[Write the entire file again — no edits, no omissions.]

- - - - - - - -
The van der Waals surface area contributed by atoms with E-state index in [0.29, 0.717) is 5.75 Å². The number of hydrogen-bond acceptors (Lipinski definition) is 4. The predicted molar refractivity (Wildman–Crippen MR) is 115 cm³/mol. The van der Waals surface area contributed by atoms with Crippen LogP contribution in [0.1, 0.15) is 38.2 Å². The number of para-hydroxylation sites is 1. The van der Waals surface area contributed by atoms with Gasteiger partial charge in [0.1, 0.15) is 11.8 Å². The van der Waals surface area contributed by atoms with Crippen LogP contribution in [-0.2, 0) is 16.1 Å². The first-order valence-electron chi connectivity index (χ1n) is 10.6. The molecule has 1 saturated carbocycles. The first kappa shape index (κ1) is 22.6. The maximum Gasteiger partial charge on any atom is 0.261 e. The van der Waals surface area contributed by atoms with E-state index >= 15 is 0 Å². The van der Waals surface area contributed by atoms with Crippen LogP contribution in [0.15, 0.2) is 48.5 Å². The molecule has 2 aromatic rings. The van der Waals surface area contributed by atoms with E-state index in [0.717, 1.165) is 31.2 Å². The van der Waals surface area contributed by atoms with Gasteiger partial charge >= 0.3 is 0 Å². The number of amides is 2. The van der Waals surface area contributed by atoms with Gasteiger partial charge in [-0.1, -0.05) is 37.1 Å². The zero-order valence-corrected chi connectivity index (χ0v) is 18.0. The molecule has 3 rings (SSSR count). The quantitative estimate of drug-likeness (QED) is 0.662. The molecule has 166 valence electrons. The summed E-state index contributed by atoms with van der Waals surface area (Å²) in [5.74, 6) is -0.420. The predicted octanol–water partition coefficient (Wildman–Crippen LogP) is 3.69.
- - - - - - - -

The van der Waals surface area contributed by atoms with E-state index in [0.29, 0.717) is 5.75 Å². The number of hydrogen-bond acceptors (Lipinski definition) is 4. The predicted molar refractivity (Wildman–Crippen MR) is 115 cm³/mol. The van der Waals surface area contributed by atoms with Crippen LogP contribution in [0.1, 0.15) is 38.2 Å². The number of para-hydroxylation sites is 1. The van der Waals surface area contributed by atoms with Gasteiger partial charge in [0.1, 0.15) is 11.8 Å². The van der Waals surface area contributed by atoms with Crippen LogP contribution in [-0.2, 0) is 16.1 Å². The first-order valence-electron chi connectivity index (χ1n) is 10.6. The molecule has 1 saturated carbocycles. The first kappa shape index (κ1) is 22.6. The maximum Gasteiger partial charge on any atom is 0.261 e. The van der Waals surface area contributed by atoms with E-state index >= 15 is 0 Å². The van der Waals surface area contributed by atoms with Crippen LogP contribution in [0.15, 0.2) is 48.5 Å². The molecule has 2 aromatic rings. The van der Waals surface area contributed by atoms with E-state index in [0.717, 1.165) is 31.2 Å². The van der Waals surface area contributed by atoms with Gasteiger partial charge >= 0.3 is 0 Å². The number of amides is 2. The van der Waals surface area contributed by atoms with Gasteiger partial charge in [-0.1, -0.05) is 37.1 Å². The zero-order valence-corrected chi connectivity index (χ0v) is 18.0. The molecule has 3 rings (SSSR count). The quantitative estimate of drug-likeness (QED) is 0.662. The molecule has 166 valence electrons. The summed E-state index contributed by atoms with van der Waals surface area (Å²) in [5.74, 6) is -0.420. The predicted octanol–water partition coefficient (Wildman–Crippen LogP) is 3.69.